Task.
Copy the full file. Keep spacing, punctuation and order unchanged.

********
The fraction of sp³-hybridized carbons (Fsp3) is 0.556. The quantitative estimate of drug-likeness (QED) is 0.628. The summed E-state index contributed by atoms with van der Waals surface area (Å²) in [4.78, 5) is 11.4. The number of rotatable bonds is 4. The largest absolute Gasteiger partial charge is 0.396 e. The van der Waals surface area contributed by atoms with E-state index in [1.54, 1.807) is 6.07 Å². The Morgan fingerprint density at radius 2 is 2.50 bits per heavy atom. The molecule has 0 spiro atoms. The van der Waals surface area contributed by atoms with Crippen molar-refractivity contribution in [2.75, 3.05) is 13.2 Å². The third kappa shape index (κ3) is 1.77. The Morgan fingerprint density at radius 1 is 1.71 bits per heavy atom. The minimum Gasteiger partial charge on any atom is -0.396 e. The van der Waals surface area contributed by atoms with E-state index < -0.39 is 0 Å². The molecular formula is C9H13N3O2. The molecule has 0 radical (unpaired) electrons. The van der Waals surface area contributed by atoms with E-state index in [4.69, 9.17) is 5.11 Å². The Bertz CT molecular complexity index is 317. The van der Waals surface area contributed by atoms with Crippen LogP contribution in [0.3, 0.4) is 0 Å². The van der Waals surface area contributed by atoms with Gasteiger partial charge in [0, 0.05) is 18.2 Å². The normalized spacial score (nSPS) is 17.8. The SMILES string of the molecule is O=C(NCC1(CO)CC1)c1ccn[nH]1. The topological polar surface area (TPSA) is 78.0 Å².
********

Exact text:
The fraction of sp³-hybridized carbons (Fsp3) is 0.556. The quantitative estimate of drug-likeness (QED) is 0.628. The summed E-state index contributed by atoms with van der Waals surface area (Å²) in [4.78, 5) is 11.4. The number of rotatable bonds is 4. The largest absolute Gasteiger partial charge is 0.396 e. The van der Waals surface area contributed by atoms with E-state index in [1.54, 1.807) is 6.07 Å². The Morgan fingerprint density at radius 2 is 2.50 bits per heavy atom. The molecule has 0 spiro atoms. The van der Waals surface area contributed by atoms with Crippen molar-refractivity contribution in [2.75, 3.05) is 13.2 Å². The third kappa shape index (κ3) is 1.77. The Morgan fingerprint density at radius 1 is 1.71 bits per heavy atom. The minimum Gasteiger partial charge on any atom is -0.396 e. The van der Waals surface area contributed by atoms with E-state index < -0.39 is 0 Å². The molecular formula is C9H13N3O2. The molecule has 0 radical (unpaired) electrons. The van der Waals surface area contributed by atoms with E-state index in [4.69, 9.17) is 5.11 Å². The Bertz CT molecular complexity index is 317. The van der Waals surface area contributed by atoms with Crippen LogP contribution in [0.3, 0.4) is 0 Å². The van der Waals surface area contributed by atoms with Gasteiger partial charge in [0, 0.05) is 18.2 Å². The normalized spacial score (nSPS) is 17.8. The SMILES string of the molecule is O=C(NCC1(CO)CC1)c1ccn[nH]1. The topological polar surface area (TPSA) is 78.0 Å².